I’m hardly going to be the first writer ever to find myself tantalisingly close to the end of a first draft (115,000 words), only to discover my plot isn’t working for me the way I need it to. How can I explain it? It’s like I’ve spaced out my tent poles too widely, and now I don’t have enough canvas to cover them.
I’ve now worked out what I need to do to fix it (and hopefully make it easier to find my way down the rest of the long, dark tunnel to that tantalisingly blinking neon The End sign). But it kinda means unstringing my plot and stringing it back together in a slightly different configuration. With some new bits added in.
So that’s today’s task. Reconfigure the synopsis until I have a plot that’s going to work for me. Wish me luck.
Being a very visual person, a fun thing I’ve liked to do since I discovered it a few years ago is checkout Pantone’s colour of the year. Interestingly, for 2016, for the first time ever, they announced TWO colours for the year: Serenity and Rose Quartz. (Side note: naming paint colours is a job I’ve always coveted.) This colour pairing was supposed to express something about the need for harmony in chaos. And it was very pretty in a sort of a kittens and candy-floss kind of way.
The irony, of course, is that on many levels 2016 was not a kittens-and-candy-floss kind of year and I’m not sure that as a global society we really embraced that whole harmony thing. But, in the spirit of aspiring to Serenity and viewing the world through Rose Quartz-tinted glasses, here is my writing achievements round up for 2016.
Just like 2015, I elected to focus on novel projects. I find that what with working a day job and spending time with my lovable and hilarious family, I have to be a bit strategic about how I spend my writing time. So I didn’t do much on the short story front. Here’s what I did do:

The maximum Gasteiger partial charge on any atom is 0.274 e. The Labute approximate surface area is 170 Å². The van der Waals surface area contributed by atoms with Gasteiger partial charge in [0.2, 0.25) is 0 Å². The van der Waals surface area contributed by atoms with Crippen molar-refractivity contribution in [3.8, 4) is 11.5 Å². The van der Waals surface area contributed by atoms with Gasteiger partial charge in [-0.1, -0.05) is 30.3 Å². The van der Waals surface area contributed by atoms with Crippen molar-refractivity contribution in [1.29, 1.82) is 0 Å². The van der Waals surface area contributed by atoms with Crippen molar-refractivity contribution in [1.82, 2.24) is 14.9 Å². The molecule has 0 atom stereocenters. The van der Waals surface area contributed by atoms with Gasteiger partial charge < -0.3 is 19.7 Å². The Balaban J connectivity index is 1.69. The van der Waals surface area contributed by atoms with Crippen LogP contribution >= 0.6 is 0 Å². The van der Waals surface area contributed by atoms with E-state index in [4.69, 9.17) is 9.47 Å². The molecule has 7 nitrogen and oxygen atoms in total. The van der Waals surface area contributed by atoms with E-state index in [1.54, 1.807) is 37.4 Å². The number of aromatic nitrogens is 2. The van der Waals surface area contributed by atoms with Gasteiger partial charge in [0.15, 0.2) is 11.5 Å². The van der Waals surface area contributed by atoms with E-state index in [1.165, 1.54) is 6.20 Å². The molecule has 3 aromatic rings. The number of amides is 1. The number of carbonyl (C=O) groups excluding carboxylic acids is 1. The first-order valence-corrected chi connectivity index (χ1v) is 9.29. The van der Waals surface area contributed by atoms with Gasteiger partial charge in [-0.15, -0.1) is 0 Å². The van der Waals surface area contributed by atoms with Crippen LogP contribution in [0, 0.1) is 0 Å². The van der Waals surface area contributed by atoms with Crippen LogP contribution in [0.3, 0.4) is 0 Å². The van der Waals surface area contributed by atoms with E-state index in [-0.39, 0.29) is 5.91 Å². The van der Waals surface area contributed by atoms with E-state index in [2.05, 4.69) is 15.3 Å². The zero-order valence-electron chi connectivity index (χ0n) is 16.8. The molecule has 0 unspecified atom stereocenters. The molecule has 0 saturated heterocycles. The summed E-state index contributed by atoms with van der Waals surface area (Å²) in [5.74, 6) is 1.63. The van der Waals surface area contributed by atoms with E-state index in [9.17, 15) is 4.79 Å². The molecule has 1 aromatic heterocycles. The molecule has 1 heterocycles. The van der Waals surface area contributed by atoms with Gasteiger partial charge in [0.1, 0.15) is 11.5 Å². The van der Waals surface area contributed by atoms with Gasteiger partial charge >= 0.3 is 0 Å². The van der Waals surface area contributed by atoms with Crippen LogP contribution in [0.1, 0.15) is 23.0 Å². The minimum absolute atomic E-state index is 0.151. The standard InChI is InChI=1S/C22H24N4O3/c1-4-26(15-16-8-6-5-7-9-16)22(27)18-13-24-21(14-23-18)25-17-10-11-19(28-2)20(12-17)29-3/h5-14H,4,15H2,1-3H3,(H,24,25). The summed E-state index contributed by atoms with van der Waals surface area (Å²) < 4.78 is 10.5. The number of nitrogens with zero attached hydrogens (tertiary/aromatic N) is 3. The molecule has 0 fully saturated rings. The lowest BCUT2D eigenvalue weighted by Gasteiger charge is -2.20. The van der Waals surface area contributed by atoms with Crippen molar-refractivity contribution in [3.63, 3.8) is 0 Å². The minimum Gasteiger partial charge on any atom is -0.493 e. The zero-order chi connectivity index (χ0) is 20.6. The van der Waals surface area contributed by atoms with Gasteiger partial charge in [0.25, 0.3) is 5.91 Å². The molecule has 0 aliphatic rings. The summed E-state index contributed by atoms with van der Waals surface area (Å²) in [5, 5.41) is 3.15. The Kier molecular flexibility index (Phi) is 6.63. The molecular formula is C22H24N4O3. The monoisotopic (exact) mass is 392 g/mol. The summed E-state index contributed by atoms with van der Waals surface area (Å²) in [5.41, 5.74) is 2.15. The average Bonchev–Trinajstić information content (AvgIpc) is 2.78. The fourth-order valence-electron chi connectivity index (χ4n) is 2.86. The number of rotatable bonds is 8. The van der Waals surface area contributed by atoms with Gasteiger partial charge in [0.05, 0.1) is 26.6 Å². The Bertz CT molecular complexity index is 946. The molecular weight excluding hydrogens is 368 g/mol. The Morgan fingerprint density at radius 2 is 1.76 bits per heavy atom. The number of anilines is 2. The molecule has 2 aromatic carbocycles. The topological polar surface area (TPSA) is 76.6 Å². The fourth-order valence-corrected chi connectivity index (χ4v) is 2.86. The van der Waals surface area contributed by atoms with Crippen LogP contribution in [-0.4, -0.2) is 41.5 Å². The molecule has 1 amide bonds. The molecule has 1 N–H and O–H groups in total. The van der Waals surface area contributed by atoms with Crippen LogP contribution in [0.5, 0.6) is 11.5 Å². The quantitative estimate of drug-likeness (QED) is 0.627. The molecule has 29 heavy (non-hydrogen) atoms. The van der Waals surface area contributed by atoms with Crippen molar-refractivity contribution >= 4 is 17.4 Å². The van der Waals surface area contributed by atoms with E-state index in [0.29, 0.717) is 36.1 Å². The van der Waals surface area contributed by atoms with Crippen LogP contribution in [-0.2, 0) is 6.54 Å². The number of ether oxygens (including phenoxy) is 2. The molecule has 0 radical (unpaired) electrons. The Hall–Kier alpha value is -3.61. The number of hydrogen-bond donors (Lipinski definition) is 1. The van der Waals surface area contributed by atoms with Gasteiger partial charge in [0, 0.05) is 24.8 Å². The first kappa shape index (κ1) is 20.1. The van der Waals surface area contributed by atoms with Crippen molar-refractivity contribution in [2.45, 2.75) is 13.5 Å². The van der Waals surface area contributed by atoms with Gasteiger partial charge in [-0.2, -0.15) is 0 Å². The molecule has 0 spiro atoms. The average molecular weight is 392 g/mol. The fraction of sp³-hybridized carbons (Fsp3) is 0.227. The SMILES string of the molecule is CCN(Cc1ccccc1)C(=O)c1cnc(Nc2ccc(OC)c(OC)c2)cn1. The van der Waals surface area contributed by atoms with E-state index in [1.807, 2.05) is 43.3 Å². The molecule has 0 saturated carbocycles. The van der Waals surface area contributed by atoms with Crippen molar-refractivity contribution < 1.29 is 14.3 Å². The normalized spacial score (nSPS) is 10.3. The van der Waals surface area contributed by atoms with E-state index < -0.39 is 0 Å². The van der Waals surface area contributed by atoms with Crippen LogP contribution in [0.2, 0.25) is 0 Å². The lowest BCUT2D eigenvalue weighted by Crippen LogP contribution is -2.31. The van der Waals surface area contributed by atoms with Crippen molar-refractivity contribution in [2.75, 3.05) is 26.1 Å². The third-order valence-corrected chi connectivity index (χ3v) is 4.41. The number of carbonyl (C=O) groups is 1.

Wrote two new short stories (and started another, um, eight or so and had ideas for a few more…)
Sold 2! (One old, one new.) Both to markets I’m very happy with.
Got Novel Project #4 to just over 107,000 words. I wanted to finish it and didn’t, which is annoying, but I’m almost there. Early feedback on the first chunk has been really encouraging, and I’m reasonably confident of wrapping up the first draft soon.
Had some exciting things happen in relation to Novel Project #1, which are still a bit secret. But I’m looking forward to talking more about those in 2017.
Got into the 2016 ACT Writers Centre HARDCOPY professional development program, which was affirming and valuable and through which I’ve met a bunch more talented and extraordinarily lovely writers.
Was part of the team for Conflux 12 & pulled off a wonderful con.
Finish the damn first draft of NP#4 and get it out to my very patient beta readers.
Probably do a bit more work on NP#1
Have a little rest from novel projects and write/finish/polish up/send out some short stories
Give in to the lure of the long-form story and start planning out NPs #3 and 5
Get my bloody passport in order and get myself to Europe for a bit of research.
And what’s the colour for 2017?
A “tangy yellow-green” called Greenery. The comment from Pantone is all about vitality and the desire to rejuvenate.
Greenery bursts forth in 2017 to provide us with the hope we collectively yearn for amid a complex social and political landscape. Satisfying our growing desire to rejuvenate, revitalize and unite, Greenery symbolizes the reconnection we seek with nature, one another and a larger purpose.
Leatrice Eiseman, Executive Director of the Pantone Color Institute
I’m a big fan of green and, you know, nature stuff. But the cynical part of me can think of a few other associations for green in today’s “complex social and political landscape”, which are less kittens-and-candy-floss and more poisoned apple. Which is to say, I actually think green is a very fitting choice for 2017.
Wouldn’t it be lovely if 2017 did turn out to be all about rejuvenation and new growth and a renewed focus on environmental sustainability? And shared prosperity is actually pretty good too, so let’s have some of that.
Here’s to 2017. I hope all your good dreams come true, and we kill off a few of the nightmares.
So, to deal with my stuckness (which hasn’t yet been dealt with), my good friend and writing buddy Robert Porteous asked me how my story ended. I kinda have an idea about that, but it’s vague. Bare bones. I have the pre-ending climax all sorted and have done for a while, but the actual key story climax? Sigh. So he suggested I work on that. It seemed sensible: if I know how it ends, I’ll know what I have to get to. So I did a bit of brainstorming and created a few seeds of ideas that if I water carefully enough will produce shoots (and maybe, hopefully grow into something interesting and fulfilling).